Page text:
Update 10:04 a.m. Pacific: Gree’s Andrew Sheppard has confirmed layoffs of 30 percent of the San Francisco staff.
Gree has laid off about 30 percent of its staff across its entire Western subsidiary, Gree International. That’s one of the consequences of the Japanese company failing to win the mobile gaming war, where the market size is expected to hit $30 billion this year but competition is always brutal.
In a statement regarding the layoffs that took place yesterday, Sheppard said, “Today we made the difficult decision to reduce the workforce of our Gree International Inc. business by 30 percent. This was done to better align operations with our development goals and business strategy. Several teams in San Francisco were impacted — we are working closely with each and every person to ensure the smoothest transition possible. Offices in other locations were not affected.”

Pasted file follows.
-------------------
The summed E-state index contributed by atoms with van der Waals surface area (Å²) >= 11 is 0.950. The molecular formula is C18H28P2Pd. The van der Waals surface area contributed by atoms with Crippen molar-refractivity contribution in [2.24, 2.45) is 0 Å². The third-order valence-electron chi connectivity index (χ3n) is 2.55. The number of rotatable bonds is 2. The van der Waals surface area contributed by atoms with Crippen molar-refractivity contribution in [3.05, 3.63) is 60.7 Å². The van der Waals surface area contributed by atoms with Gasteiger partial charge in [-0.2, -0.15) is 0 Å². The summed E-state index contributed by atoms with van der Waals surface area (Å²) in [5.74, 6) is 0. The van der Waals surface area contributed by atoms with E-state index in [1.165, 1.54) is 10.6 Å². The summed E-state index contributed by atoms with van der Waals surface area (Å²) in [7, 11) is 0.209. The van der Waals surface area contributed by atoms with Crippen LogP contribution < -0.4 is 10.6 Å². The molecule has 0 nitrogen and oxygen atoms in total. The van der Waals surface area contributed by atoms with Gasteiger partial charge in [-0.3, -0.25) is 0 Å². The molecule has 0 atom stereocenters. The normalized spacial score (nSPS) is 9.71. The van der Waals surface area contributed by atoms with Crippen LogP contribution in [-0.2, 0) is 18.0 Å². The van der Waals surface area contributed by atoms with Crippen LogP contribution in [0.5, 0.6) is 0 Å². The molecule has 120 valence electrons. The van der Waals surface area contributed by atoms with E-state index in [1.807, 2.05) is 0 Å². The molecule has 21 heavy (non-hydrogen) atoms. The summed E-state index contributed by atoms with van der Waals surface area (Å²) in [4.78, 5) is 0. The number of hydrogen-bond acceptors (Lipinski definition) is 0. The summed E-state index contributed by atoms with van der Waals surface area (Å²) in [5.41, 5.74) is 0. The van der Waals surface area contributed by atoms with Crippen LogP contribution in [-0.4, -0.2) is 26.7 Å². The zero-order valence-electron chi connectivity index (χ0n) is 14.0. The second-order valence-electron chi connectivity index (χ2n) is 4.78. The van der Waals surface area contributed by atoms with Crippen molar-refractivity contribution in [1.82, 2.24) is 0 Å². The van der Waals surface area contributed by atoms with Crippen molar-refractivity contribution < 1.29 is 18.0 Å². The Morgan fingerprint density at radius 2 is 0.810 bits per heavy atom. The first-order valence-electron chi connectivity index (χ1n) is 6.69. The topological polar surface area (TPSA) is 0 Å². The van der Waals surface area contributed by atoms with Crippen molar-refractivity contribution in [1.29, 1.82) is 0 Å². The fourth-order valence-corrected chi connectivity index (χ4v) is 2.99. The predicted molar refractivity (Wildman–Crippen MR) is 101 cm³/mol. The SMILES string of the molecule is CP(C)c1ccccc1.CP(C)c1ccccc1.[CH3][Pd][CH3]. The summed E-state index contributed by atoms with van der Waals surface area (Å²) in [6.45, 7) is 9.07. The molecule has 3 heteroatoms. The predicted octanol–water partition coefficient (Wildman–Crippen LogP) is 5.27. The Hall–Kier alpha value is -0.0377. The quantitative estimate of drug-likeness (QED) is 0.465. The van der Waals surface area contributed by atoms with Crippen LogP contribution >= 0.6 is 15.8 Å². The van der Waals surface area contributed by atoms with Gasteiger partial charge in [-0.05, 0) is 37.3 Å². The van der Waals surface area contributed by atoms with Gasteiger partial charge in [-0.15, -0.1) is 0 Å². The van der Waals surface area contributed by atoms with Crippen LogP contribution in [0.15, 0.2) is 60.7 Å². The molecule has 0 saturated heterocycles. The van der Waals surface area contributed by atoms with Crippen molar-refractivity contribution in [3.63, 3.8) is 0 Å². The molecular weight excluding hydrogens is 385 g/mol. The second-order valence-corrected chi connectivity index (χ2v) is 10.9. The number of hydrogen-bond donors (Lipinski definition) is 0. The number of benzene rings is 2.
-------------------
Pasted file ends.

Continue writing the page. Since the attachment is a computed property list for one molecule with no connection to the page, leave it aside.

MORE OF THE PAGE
Sheppard did not say how many people were laid off, just a percentage. We’re not sure how many work at Gree in San Francisco now. At the end of Gree’s third quarter, on April 28, the company said it had a total of 1,786 employees.
Earlier in the day, some people were saying on social media that two-thirds of the San Francisco office had been hit. On Facebook, several people have confirmed that they’ve been laid off, including community manager Donna Nicholson.
Gree previously shut down a studio in Vancouver, Canada, last month. At the time, Andrew Sheppard, head of Gree International (the company’s Western division for Europe and the U.S.), noted that the company evaluated market conditions and decided to focus on development and service for its biggest franchises. Overall, revenues were over $1 billion last year.
But mobile gaming is increasingly centered around a smaller group of winners, and Gree hasn’t had huge hits lately.
Sheppard previously noted that mobile gaming has changed since Gree rose to prominence about 10 years ago. Sheppard said it used to be that pretty much any developer had a fair shot at creating a hit game. But the industry has grown to become the second largest gaming category in terms of revenue, where development budgets climb for increasing expectations and top developers are spending up to $40 million a month on marketing campaigns. Other large companies such as Kabam are also restructuring to focus solely on its top money-making titles.
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